Spring is right around the corner! With it comes all kinds of delicious ingredients that are perfectly in season this month. As always, we’d like to share with you a list of what’s in season so you can get creative in combining seasonal fruits and veggies for your own March recipe. If you come up with something, send your recipe to firstname.lastname@example.org!
Onions and Shallots
A new take on casserole that everyone in the family can love…
This delicious Shepherd’s Pie recipe comes from Melissa D’Arabian over at FoodNetwork. This warm casserole-style dish has been in existence for centuries. Known for combining ground meat, carrots, peas, potatoes, and other fresh spring vegetables into an ooey-gooey dish that’ll have your family begging for seconds! Substitute the ground beef in this recipe for ground lamb to give it that traditional “Shepherd’s” feel. Read more here…
Want to take that Shepard’s Pie to the next level? We’ve got just the thing! With a little more time, you can make these Bacon-Cheddar Mashed Potatoes to use as the topper to your Shepard’s Pie or to any delicious casserole! While it may seem a little simple, we find taking the time to perfect those simple touches is what really sets your cooking a step above the rest. This potato recipe utilizes hot milk to take this traditional side dish to a fluffy dream! Take a look at this scrumptious recipe from Food Network Magazine.
A little Italian for the pasta-lover in all of us…
Looking for a spring take on an Italian classic? This Nettle Gnudi with Wild Pesto is a great fit! These Italian dumplings are light, fluffy balls of ricotta gnocchi — the filling for ravioli — and freshly foraged nettles complete the dish with an irresistible sauce! Check out this recipe for Nettle Gnudi with Wild Pesto by Barney Dezmazery with BBC Good Food.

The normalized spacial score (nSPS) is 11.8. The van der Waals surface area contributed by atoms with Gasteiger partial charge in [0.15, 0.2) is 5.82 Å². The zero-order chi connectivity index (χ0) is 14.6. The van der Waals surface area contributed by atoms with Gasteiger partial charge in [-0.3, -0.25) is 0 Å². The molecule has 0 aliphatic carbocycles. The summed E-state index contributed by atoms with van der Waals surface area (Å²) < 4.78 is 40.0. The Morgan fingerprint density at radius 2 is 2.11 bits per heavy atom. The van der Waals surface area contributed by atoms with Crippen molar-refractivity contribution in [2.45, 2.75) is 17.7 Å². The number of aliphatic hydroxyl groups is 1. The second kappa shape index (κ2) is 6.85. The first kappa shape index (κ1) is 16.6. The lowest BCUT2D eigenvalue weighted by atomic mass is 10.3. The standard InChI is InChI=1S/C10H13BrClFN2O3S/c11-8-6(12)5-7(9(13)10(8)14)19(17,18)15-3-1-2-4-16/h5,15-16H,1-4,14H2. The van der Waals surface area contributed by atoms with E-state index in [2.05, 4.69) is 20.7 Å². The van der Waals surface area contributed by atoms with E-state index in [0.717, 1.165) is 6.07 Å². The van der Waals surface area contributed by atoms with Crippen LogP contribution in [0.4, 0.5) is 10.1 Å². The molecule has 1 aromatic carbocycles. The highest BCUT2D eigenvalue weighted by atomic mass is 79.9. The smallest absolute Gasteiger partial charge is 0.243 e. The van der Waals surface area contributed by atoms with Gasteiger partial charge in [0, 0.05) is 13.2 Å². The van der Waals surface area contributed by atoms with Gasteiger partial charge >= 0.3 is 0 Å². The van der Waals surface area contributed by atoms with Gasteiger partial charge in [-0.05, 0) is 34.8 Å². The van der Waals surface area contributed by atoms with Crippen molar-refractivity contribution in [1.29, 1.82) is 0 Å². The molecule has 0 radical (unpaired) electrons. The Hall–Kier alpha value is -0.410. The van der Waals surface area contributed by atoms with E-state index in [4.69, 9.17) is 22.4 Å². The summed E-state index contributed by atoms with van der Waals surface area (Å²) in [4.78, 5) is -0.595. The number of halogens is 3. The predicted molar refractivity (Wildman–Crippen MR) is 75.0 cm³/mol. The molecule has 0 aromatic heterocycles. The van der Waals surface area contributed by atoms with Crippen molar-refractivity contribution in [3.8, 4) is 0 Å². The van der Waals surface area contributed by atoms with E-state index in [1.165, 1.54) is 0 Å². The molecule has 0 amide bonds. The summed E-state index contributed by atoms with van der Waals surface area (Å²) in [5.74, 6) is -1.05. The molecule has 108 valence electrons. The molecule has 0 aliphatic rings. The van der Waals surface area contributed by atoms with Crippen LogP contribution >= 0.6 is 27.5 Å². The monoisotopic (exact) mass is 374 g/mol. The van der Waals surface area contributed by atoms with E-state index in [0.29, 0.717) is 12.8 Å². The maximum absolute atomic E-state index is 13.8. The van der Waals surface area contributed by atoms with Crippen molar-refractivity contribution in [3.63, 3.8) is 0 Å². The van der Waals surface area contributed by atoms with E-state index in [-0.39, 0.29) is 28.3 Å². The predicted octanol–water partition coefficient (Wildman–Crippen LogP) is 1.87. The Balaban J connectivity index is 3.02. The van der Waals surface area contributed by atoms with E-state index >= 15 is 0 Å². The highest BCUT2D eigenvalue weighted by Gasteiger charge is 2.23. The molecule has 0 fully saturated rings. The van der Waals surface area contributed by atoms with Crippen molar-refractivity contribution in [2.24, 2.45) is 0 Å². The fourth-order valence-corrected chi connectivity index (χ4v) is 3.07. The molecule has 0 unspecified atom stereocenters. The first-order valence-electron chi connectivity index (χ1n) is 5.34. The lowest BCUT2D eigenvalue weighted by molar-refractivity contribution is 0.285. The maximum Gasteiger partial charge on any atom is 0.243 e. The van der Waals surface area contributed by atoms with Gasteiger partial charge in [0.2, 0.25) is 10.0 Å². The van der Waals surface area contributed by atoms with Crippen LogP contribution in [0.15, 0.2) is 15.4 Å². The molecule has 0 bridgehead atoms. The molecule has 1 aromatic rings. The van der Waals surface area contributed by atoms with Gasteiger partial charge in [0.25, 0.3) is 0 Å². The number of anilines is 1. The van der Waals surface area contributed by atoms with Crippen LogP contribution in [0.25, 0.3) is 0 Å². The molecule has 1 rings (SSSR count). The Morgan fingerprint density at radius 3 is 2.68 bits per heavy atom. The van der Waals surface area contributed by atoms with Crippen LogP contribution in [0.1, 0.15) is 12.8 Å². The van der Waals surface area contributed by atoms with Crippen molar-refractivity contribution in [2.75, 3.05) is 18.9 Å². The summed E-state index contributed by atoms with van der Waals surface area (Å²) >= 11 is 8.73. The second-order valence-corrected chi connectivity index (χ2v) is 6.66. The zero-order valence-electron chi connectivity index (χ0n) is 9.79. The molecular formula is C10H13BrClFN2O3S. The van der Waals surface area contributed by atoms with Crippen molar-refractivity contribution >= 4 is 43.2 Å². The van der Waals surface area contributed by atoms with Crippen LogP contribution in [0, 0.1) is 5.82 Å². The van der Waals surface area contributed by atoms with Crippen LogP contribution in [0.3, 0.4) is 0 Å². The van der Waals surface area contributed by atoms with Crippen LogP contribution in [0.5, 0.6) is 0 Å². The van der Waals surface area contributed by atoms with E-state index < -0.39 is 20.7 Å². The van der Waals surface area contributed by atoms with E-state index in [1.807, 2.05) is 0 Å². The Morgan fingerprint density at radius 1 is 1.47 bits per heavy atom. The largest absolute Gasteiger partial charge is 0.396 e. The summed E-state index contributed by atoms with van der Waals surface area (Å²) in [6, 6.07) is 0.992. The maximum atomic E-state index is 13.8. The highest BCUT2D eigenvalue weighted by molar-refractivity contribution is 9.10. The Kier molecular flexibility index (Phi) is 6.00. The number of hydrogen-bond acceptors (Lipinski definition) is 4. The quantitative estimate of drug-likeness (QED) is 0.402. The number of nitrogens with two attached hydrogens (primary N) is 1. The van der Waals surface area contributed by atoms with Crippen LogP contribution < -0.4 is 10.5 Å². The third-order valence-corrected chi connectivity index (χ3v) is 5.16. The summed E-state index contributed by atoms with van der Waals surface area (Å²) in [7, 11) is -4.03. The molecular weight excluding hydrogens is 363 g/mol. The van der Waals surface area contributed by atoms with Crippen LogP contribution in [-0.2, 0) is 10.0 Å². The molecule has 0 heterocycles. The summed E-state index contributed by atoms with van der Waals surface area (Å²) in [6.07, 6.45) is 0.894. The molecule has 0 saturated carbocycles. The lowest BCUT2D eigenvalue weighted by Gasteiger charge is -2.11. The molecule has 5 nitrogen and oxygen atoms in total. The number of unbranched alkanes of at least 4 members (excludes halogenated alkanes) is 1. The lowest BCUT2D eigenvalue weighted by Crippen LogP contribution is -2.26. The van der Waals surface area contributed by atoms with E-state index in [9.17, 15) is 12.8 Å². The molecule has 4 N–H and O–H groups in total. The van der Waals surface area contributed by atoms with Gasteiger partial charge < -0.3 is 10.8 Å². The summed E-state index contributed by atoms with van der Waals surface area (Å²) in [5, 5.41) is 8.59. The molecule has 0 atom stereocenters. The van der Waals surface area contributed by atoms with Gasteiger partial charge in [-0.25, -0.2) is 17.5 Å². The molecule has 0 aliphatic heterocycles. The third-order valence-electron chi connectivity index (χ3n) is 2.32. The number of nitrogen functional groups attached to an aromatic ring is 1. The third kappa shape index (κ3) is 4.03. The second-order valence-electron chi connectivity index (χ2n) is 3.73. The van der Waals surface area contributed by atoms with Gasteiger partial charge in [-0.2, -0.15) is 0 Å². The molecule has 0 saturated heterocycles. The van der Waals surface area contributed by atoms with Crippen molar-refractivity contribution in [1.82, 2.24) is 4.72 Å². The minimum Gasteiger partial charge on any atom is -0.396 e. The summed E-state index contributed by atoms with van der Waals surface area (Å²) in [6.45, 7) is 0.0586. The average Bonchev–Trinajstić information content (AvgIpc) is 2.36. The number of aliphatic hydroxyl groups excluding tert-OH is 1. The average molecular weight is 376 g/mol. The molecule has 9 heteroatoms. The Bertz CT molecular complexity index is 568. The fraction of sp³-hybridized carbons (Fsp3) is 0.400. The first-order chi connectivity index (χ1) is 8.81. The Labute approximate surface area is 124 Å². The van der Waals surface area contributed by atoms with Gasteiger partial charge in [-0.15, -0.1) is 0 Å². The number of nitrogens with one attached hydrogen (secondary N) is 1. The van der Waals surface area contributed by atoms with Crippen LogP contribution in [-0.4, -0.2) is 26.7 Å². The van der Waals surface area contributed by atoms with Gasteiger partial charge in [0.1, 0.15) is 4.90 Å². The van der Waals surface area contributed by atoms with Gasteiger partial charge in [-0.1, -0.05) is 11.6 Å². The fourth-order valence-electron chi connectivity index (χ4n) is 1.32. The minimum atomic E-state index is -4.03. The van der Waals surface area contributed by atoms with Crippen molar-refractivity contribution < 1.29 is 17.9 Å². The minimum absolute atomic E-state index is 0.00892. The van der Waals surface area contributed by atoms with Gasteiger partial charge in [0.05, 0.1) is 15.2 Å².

A main course from Down South…
Whether you’re entertaining friends for a party, or just looking for the next unique recipe to spruce up your standard workweek, this citrussy shrimp dish is a perfect fit! With a 30-minute prep-to-finish time, this dish is both versatile and stress-free! With the addition of cayenne pepper, lemon, and garlic, this isn’t your grandma’s shrimp and grits, unless your grandma is from the French Quarter. Enjoy this Lemon-Garlic Shrimp and Grits from Food Network Magazine
And what’s dinner without a little dessert?
For years, fruit preservation was something of sacred art among cooks — from canning to jams to butter — but no other method shines quite as brightly as curds. With their satiny smooth texture, they were originally designed for serving at teatime with scones and pastries. This rhubarb curd is no exception. Traditionally made from citrus fruits, this rhubarb curd maintains all the sharpness of traditional lemon curd, but with a beautiful pink coloring that will stun any of your teatime guests, or even just yourself! Take a look at this Rhubarb Curd recipe by Sarah Cook from BBC Good Food.